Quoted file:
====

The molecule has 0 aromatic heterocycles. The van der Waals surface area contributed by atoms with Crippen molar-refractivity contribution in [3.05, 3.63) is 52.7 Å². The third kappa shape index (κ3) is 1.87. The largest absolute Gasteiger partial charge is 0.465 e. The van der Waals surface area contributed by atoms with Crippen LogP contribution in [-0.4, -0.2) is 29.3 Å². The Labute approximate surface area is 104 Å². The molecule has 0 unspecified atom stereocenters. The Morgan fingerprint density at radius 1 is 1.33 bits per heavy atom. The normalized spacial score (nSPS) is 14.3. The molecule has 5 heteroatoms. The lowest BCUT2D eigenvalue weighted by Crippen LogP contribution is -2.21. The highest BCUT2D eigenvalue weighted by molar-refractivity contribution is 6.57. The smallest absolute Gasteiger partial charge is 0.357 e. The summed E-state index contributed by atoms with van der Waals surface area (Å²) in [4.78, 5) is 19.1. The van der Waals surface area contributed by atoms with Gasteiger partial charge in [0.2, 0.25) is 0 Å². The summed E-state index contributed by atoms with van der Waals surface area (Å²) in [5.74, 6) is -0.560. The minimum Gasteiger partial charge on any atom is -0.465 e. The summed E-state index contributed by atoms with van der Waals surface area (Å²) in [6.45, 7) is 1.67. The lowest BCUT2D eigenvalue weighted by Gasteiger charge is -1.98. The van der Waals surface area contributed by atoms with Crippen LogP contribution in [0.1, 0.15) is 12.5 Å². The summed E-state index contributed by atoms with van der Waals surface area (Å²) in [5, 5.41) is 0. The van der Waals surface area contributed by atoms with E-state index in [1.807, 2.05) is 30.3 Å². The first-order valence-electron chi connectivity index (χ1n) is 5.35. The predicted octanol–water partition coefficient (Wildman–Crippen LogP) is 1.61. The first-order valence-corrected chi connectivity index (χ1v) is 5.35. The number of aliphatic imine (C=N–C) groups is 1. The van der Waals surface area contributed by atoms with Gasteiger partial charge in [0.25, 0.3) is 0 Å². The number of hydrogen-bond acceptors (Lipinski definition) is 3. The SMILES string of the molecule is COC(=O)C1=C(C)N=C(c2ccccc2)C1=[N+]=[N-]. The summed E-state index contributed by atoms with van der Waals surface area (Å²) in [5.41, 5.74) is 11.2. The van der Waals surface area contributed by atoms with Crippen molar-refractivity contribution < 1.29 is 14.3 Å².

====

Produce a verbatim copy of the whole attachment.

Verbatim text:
The molecule has 0 aromatic heterocycles. The van der Waals surface area contributed by atoms with Crippen molar-refractivity contribution in [3.05, 3.63) is 52.7 Å². The third kappa shape index (κ3) is 1.87. The largest absolute Gasteiger partial charge is 0.465 e. The van der Waals surface area contributed by atoms with Crippen LogP contribution in [-0.4, -0.2) is 29.3 Å². The Labute approximate surface area is 104 Å². The molecule has 0 unspecified atom stereocenters. The Morgan fingerprint density at radius 1 is 1.33 bits per heavy atom. The normalized spacial score (nSPS) is 14.3. The molecule has 5 heteroatoms. The lowest BCUT2D eigenvalue weighted by Crippen LogP contribution is -2.21. The highest BCUT2D eigenvalue weighted by molar-refractivity contribution is 6.57. The smallest absolute Gasteiger partial charge is 0.357 e. The summed E-state index contributed by atoms with van der Waals surface area (Å²) in [4.78, 5) is 19.1. The van der Waals surface area contributed by atoms with Gasteiger partial charge in [0.2, 0.25) is 0 Å². The summed E-state index contributed by atoms with van der Waals surface area (Å²) in [5.74, 6) is -0.560. The minimum Gasteiger partial charge on any atom is -0.465 e. The summed E-state index contributed by atoms with van der Waals surface area (Å²) in [6.45, 7) is 1.67. The lowest BCUT2D eigenvalue weighted by Gasteiger charge is -1.98. The van der Waals surface area contributed by atoms with Crippen LogP contribution in [0.1, 0.15) is 12.5 Å². The summed E-state index contributed by atoms with van der Waals surface area (Å²) in [5, 5.41) is 0. The van der Waals surface area contributed by atoms with E-state index in [1.807, 2.05) is 30.3 Å². The first-order valence-electron chi connectivity index (χ1n) is 5.35. The predicted octanol–water partition coefficient (Wildman–Crippen LogP) is 1.61. The first-order valence-corrected chi connectivity index (χ1v) is 5.35. The number of aliphatic imine (C=N–C) groups is 1. The van der Waals surface area contributed by atoms with Gasteiger partial charge in [0.25, 0.3) is 0 Å². The number of hydrogen-bond acceptors (Lipinski definition) is 3. The SMILES string of the molecule is COC(=O)C1=C(C)N=C(c2ccccc2)C1=[N+]=[N-]. The summed E-state index contributed by atoms with van der Waals surface area (Å²) in [5.41, 5.74) is 11.2. The van der Waals surface area contributed by atoms with Crippen molar-refractivity contribution < 1.29 is 14.3 Å².